Staying Live

Hi Katy, Wow, it's been over 10 years. I haven't realized I've been going to duranduran.com so long. Thanks to you and the band (of course!) for keeping it going! I have a question for Nick:

With so much sequencing technology available through the years, why do you play so many parts manually? I think playing in-time is especially challenging for a keyboardist. I was always wondering if this is something the band challenged you to do time after time? Which song is your least favorite to play for that reason? And by the way -- congratulations on RED CARPET MASSACRE! Thanks, Alexey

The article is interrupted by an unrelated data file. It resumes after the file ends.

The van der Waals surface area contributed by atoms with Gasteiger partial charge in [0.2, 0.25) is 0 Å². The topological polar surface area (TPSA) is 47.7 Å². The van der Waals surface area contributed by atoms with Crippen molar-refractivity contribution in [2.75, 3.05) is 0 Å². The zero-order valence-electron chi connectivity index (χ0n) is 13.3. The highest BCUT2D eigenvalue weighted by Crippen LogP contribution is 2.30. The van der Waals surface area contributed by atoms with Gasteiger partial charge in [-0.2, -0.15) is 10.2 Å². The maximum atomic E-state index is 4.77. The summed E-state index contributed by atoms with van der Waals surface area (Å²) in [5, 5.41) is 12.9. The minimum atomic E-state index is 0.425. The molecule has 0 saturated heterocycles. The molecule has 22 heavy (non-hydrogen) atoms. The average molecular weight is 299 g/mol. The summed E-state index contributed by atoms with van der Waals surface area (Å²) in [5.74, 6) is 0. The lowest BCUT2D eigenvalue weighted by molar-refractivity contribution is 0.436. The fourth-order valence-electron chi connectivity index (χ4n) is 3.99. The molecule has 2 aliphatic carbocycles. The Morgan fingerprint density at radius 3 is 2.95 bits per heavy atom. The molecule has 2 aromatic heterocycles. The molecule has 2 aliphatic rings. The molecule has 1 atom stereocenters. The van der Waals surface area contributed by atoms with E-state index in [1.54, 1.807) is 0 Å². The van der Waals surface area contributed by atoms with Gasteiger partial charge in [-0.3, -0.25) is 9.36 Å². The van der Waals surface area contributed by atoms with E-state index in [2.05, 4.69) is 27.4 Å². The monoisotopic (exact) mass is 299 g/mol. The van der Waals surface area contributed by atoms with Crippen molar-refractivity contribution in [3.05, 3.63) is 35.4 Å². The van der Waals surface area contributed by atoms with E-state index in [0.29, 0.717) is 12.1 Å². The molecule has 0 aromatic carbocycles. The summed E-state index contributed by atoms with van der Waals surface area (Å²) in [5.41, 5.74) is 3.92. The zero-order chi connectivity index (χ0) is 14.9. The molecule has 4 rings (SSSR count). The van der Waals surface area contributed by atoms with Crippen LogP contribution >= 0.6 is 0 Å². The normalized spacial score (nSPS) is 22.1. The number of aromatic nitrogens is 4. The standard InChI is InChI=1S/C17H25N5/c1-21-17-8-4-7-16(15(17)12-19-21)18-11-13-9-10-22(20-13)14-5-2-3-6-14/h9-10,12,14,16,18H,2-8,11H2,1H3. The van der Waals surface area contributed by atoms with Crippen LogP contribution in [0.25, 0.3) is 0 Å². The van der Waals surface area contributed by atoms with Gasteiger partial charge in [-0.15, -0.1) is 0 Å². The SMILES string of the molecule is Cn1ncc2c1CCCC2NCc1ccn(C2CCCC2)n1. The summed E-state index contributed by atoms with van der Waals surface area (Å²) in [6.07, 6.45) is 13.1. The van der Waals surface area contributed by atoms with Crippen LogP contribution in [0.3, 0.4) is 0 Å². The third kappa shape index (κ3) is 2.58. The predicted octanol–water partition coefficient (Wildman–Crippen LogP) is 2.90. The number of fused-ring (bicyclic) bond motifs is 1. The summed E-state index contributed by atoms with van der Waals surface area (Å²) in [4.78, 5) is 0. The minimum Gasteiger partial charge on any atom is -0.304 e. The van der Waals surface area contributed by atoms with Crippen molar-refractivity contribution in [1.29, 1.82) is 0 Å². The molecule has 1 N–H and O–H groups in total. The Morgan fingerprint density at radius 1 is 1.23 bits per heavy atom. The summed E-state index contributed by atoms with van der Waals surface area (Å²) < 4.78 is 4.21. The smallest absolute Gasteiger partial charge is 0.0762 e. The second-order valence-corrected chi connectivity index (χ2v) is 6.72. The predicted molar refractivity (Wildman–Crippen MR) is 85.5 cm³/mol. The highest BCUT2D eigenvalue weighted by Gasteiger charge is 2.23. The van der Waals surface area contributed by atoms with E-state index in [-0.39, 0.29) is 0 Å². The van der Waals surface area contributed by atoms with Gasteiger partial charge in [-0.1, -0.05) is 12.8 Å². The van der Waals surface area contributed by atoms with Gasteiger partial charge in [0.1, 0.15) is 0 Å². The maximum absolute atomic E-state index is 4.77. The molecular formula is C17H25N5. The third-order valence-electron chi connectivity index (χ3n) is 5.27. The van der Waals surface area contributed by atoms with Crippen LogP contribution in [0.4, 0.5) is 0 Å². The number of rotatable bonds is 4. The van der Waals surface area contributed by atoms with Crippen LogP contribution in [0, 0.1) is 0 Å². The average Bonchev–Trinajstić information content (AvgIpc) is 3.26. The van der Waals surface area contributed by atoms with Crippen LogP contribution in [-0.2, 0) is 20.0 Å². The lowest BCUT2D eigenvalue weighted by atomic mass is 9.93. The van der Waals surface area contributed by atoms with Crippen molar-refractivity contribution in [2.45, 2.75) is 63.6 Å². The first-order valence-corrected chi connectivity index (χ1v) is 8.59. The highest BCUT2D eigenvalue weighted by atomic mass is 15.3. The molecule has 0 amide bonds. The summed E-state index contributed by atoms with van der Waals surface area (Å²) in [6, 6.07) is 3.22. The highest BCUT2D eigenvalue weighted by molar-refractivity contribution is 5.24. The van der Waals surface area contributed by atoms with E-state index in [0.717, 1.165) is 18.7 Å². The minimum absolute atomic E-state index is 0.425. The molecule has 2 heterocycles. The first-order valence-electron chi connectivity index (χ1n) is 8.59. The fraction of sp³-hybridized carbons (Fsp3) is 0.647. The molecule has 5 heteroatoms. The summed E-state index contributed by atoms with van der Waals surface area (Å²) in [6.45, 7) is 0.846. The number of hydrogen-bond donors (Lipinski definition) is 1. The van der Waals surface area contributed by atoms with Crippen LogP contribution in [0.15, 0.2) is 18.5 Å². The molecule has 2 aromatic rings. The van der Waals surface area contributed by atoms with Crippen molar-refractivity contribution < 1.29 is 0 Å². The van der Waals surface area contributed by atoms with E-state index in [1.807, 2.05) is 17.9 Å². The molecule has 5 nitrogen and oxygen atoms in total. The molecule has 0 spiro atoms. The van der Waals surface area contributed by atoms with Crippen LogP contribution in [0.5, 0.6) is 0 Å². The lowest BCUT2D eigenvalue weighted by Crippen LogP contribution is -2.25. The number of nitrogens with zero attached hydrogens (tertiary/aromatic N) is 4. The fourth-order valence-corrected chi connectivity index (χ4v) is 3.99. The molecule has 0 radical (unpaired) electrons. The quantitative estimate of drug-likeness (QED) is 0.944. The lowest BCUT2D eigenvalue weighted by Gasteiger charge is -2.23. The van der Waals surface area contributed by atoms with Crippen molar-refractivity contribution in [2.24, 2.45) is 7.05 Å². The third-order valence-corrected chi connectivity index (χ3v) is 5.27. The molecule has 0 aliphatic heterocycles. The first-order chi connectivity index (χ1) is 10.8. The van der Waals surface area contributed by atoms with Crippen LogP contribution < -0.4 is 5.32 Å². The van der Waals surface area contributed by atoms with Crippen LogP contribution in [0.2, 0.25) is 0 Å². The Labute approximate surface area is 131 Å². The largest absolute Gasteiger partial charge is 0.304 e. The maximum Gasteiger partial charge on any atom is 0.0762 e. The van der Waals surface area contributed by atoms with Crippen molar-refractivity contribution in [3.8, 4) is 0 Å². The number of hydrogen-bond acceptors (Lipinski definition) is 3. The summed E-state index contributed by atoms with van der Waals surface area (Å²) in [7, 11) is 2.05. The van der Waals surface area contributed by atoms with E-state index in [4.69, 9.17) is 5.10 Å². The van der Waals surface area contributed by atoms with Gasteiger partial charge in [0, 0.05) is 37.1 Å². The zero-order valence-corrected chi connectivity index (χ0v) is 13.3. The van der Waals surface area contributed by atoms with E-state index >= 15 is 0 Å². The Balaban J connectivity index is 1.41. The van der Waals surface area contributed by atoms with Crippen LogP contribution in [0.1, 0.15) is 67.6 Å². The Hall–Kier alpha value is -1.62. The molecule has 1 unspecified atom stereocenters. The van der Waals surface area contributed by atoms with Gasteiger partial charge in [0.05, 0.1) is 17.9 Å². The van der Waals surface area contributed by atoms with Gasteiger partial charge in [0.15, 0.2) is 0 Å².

“Hi Alexey. I think you always have to find a balance with technology and certainly in live shows it’s important that the music feels vibrant and not completely robotic. Whilst I am completely committed to sequencing, it is also often more interesting to play live parts – both on the albums and in the shows. Certain sequencers obviously have to remain programmed – for example, rhythm units or very fast repetitive electronic pulses but for other parts that I played manually on the albums, I like to try and do the same for the shows. Besides, I would get very bored if we just stuck it all in the machines! There are not really any songs that I don’t like to play live – there is always a way to figure them out because if we created them in the first place it means you can always repeat the experience. NR”

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